ONC Information Blocking Rule
The first day of the conference, 11 February 2019, coincided with the announcement by the ONC of the draft rule on interoperability and data blocking.2 The rule itself is a massive step toward enabling consumers to take their health information with them, regardless of which organisation provides their health cover. In a consumer panel on choice and privacy the audience got involved and asked “what is the role of the consumer in deciding who can access their health information?” It’s interesting to see the United States now embarking on the same conversation we have been having in Australia over the last six months.
The President and CEO of HIMMS, Hal Wolf, said the draft rule would be a turning point for the United States, particularly complementing the ONC’s position that a person’s health data should always be free for them to access – at no charge.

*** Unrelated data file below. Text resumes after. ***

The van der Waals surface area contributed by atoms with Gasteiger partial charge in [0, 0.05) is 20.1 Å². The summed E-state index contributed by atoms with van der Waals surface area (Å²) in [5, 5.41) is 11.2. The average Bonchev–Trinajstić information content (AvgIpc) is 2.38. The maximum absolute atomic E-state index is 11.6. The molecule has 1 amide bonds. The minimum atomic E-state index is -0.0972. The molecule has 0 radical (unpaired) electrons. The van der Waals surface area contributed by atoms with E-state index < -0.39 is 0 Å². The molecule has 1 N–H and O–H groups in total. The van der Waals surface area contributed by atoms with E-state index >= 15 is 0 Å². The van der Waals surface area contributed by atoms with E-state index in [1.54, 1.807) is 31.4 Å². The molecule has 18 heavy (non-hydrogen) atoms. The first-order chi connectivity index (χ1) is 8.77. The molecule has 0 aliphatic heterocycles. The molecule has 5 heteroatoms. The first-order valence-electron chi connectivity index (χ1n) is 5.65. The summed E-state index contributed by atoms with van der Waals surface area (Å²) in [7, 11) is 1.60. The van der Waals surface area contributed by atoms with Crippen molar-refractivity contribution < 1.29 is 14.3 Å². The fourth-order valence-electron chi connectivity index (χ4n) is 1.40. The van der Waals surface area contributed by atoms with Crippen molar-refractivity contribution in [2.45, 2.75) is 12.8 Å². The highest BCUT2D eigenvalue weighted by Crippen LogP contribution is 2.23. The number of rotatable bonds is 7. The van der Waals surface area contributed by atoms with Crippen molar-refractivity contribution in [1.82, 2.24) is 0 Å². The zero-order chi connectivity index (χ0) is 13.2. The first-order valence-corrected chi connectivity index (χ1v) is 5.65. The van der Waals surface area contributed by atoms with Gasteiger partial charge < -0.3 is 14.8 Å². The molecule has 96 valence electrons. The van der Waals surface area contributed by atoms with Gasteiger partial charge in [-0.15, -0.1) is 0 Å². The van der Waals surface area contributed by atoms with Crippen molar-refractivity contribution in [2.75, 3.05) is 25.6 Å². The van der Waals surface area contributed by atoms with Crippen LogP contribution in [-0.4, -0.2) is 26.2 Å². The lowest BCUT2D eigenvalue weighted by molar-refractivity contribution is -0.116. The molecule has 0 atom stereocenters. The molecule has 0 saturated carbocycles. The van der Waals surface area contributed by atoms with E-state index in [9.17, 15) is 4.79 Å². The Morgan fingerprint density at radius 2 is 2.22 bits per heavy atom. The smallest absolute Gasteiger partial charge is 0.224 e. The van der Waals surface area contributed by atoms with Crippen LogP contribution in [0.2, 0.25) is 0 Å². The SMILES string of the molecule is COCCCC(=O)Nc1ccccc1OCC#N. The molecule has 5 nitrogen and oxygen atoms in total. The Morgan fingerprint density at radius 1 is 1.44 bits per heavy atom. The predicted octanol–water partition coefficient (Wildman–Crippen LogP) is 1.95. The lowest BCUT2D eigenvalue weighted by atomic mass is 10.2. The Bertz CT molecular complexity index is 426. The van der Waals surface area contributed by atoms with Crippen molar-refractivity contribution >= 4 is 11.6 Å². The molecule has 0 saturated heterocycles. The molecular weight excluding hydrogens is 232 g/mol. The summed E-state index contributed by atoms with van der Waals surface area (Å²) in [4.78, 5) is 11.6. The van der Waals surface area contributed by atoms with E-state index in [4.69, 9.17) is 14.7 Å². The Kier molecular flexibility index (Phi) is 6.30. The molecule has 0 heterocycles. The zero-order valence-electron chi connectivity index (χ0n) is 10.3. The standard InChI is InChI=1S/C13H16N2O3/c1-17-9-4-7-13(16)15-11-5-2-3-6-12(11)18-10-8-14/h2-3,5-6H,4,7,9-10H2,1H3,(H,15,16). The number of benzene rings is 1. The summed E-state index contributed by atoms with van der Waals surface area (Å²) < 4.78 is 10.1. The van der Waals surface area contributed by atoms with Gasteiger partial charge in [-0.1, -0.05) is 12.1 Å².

Power Plans and coordination of care
In a visit to AdventHealth, the largest Cerner implementation in the US with 60% of their 48 hospitals having reached HIMSS Stage 7, it was interesting to see how health data is being used to drive better patient outcomes. AdventHealth has implemented “Power Plans” through their EMR, where a treating clinician is able to access best practice and peer reviewed treatment plans for key conditions, such as sepsis. AdventHealth has seen a 67% reduction in patient harm over 5 years from implementing these digital tools.